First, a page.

-Well, one I guess learned pretty early on is that no one's going to come and save you. And that is, from my point of view, the lesson of Hurricane Katrina. If you're sitting on a rooftop and think that somebody is coming to save you, no one's coming.
-That's a huge point, though. If you're watching this and you're an entrepreneur, we've got to take that in, right? Everyone has to--
-Yeah. And you've got to stop looking for government or daddy or mommy. First of all, if you're a parent and you haven't taught your child over the age of six that life is difficult, I think you've cursed your kid. Now, you teach him life is difficult, well, then they got to experience life is difficult. You know, this helicopter parenting crap, this is bad deal.
-What does helicopter parenting mean in your mind.
-Helicopter parenting is this stuff where you never, ever let him experience-- you want to try to save him from every bump and bruise, right? You treat them like they're fragile cargo. And you make them the center of the universe.
You, know obviously in America today there are many kids that are under-parented. And that's a tragedy. But there are a good number of them that are over-parented.
If you had ever said to my father 40 years ago, hey, Mr. Levine, tomorrow's Friday. Would you like to leave work about 3:30 and your son's going to be playing Little League, you know, a little practice here. You leave 3:30, go watch him practice. My father would say, what the hell's wrong with you? I'm not leaving work. I'll see him on the weekend if I see him.
But today, I'm told if you don't go to every Little League practice, you're a child abuser. Now, this is over-parenting. Now, is this a good, bad, or neutral thing?
-This is why I have a problem with youth hockey.
-There you go.
-I don't want to go to the practices.
-Well, yes. But the deal is it sounds so great, right? I'm going to miss work. I'm going to see my son play. Doesn't that sound good?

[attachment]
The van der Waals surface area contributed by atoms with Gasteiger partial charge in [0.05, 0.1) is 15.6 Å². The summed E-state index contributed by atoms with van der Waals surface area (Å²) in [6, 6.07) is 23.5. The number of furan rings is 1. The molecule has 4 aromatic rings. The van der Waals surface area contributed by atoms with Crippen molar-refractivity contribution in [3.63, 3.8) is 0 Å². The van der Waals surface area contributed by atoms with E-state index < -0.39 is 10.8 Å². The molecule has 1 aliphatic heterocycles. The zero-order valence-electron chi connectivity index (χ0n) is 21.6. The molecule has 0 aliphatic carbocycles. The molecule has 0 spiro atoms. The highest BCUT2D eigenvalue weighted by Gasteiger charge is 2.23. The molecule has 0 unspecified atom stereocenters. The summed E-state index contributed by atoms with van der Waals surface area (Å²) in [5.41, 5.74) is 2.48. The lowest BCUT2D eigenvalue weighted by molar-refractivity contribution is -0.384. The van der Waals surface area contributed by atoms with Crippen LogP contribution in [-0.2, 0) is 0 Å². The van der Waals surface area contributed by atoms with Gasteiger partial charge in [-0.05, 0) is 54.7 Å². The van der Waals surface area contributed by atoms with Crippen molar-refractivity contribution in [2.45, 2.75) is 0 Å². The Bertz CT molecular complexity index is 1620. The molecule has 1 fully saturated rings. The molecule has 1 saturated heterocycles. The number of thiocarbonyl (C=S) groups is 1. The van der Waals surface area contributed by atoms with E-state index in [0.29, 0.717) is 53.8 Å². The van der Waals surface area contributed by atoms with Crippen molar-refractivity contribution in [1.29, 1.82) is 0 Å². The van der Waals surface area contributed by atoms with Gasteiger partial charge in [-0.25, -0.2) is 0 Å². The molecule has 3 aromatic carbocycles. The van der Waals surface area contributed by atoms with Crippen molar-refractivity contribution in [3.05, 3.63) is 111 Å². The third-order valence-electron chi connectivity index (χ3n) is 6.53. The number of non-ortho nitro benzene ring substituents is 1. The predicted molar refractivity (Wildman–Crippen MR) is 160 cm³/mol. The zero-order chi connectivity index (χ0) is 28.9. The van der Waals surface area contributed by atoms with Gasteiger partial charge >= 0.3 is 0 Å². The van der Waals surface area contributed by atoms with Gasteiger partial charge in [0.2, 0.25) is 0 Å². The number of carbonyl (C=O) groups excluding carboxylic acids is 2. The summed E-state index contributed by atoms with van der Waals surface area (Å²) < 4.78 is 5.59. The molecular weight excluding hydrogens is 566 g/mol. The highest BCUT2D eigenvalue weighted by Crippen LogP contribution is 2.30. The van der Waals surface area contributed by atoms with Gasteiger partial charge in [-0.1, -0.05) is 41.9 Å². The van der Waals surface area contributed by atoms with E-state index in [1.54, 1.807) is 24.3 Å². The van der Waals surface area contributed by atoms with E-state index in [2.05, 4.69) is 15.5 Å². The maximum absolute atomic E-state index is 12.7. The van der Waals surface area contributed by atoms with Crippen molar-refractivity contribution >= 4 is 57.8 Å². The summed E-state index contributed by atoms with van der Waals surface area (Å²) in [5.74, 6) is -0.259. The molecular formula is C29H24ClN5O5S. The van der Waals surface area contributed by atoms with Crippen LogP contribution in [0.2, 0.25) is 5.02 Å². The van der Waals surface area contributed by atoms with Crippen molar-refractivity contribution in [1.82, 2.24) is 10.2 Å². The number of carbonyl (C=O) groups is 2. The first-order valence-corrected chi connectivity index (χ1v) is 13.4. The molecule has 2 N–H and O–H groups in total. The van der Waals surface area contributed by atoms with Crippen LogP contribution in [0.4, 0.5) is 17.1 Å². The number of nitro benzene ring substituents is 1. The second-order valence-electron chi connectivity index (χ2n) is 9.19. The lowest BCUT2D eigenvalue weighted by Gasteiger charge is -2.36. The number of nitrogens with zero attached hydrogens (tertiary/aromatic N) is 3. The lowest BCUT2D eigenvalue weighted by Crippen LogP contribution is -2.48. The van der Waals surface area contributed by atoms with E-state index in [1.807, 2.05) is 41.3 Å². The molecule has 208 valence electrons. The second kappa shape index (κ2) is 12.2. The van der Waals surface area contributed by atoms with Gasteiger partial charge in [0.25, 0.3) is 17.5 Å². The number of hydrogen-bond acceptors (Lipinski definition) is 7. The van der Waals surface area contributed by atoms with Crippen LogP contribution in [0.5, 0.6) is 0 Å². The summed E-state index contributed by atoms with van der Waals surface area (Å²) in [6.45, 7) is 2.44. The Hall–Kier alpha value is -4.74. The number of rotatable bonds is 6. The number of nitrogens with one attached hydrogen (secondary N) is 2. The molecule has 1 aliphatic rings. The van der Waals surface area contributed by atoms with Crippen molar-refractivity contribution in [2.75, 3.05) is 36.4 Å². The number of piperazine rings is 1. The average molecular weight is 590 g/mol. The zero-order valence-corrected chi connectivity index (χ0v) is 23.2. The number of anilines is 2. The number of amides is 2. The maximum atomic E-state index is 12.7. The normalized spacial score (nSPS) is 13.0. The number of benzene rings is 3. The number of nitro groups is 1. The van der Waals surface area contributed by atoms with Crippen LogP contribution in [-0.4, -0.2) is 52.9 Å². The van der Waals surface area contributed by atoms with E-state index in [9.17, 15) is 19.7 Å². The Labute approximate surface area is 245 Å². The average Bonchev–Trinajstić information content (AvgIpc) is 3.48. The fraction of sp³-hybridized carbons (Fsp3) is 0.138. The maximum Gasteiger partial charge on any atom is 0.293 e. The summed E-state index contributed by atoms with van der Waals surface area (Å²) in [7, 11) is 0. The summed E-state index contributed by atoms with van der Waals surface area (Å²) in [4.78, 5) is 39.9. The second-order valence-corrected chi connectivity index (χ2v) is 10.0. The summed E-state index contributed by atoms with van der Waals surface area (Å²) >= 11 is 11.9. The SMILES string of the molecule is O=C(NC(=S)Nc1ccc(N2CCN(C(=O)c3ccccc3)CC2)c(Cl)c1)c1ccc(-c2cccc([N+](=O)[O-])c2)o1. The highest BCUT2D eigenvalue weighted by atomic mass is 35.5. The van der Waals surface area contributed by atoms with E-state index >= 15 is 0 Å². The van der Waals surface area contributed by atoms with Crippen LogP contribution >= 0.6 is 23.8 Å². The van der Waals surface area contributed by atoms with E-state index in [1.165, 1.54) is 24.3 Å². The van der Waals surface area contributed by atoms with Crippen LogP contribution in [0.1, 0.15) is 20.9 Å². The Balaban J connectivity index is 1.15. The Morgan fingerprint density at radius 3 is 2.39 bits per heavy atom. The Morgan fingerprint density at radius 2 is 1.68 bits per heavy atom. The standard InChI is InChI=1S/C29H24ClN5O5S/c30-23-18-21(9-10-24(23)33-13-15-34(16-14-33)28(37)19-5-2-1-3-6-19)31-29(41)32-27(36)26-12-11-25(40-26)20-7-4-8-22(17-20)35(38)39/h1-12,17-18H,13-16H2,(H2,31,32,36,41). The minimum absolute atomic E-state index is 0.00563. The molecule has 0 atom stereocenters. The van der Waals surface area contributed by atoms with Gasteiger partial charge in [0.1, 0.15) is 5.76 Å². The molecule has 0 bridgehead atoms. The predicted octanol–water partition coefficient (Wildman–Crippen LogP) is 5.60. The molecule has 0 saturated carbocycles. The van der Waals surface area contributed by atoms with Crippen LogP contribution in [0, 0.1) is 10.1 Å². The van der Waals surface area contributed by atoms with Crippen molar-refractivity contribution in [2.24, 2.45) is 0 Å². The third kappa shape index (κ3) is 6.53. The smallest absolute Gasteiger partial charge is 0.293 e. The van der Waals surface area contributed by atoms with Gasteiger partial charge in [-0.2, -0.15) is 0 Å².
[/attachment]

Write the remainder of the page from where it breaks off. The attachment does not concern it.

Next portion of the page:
But the problem is, it creates a feeling among the kid that he's the center of the universe, right, that daddy is there, and mommy, and I'm the center of the deal. No. The kid's gotta learn how to be independent, learn how to deal with-- just suck it up little bit. Now, I think something's good--
-We've got to be radically, radically moderate. But we're not. We're either under-parenting, never going to anything, or going to everything. Now what the hell's-- this is nuts. We've got to say, son, you figure it out.
-Colin Powell-- all of our programmers are going to add the quote to the screen. But Colin Powell, and I'm paraphrasing, he says that great leadership requires pissing people off. And my discovery is, like with hockey, you know, I love my son. I want to go to hockey. I want to go to the games. But there's no way in hell I'm going to go to hockey on a Wednesday at whatever time for team photos--
-Hell no. And nor should you.
-There you go.
-You have another job. It's called getting him food, see? That's how it works.
-I knew this would happen. I never thought I would see an angel in the shape of you. I didn't expect to see it. How old are you? Are you 55?
-I never thought I'd get a parent in contemporary America to agree with me.
-That's great. Boom.